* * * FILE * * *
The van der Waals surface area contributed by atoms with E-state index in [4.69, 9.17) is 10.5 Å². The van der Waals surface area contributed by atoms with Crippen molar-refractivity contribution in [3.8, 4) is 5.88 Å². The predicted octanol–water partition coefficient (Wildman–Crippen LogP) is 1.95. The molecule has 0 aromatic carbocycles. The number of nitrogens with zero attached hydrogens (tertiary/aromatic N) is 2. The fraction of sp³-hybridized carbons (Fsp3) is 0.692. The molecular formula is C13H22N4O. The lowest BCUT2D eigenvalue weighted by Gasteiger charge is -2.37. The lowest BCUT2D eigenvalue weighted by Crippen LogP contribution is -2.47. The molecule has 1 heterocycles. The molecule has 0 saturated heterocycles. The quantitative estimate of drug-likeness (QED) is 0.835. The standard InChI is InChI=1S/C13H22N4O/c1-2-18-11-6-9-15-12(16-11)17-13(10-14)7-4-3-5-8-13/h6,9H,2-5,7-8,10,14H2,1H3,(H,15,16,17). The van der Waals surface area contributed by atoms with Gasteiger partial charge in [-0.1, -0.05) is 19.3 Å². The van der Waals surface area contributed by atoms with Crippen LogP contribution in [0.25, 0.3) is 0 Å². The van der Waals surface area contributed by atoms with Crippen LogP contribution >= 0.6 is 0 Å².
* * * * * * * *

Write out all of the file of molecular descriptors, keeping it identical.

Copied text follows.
The van der Waals surface area contributed by atoms with E-state index in [4.69, 9.17) is 10.5 Å². The van der Waals surface area contributed by atoms with Crippen molar-refractivity contribution in [3.8, 4) is 5.88 Å². The predicted octanol–water partition coefficient (Wildman–Crippen LogP) is 1.95. The molecule has 0 aromatic carbocycles. The number of nitrogens with zero attached hydrogens (tertiary/aromatic N) is 2. The fraction of sp³-hybridized carbons (Fsp3) is 0.692. The molecular formula is C13H22N4O. The lowest BCUT2D eigenvalue weighted by Gasteiger charge is -2.37. The lowest BCUT2D eigenvalue weighted by Crippen LogP contribution is -2.47. The molecule has 1 heterocycles. The molecule has 0 saturated heterocycles. The quantitative estimate of drug-likeness (QED) is 0.835. The standard InChI is InChI=1S/C13H22N4O/c1-2-18-11-6-9-15-12(16-11)17-13(10-14)7-4-3-5-8-13/h6,9H,2-5,7-8,10,14H2,1H3,(H,15,16,17). The van der Waals surface area contributed by atoms with Gasteiger partial charge in [-0.1, -0.05) is 19.3 Å². The van der Waals surface area contributed by atoms with Crippen LogP contribution in [0.25, 0.3) is 0 Å². The van der Waals surface area contributed by atoms with Crippen LogP contribution >= 0.6 is 0 Å².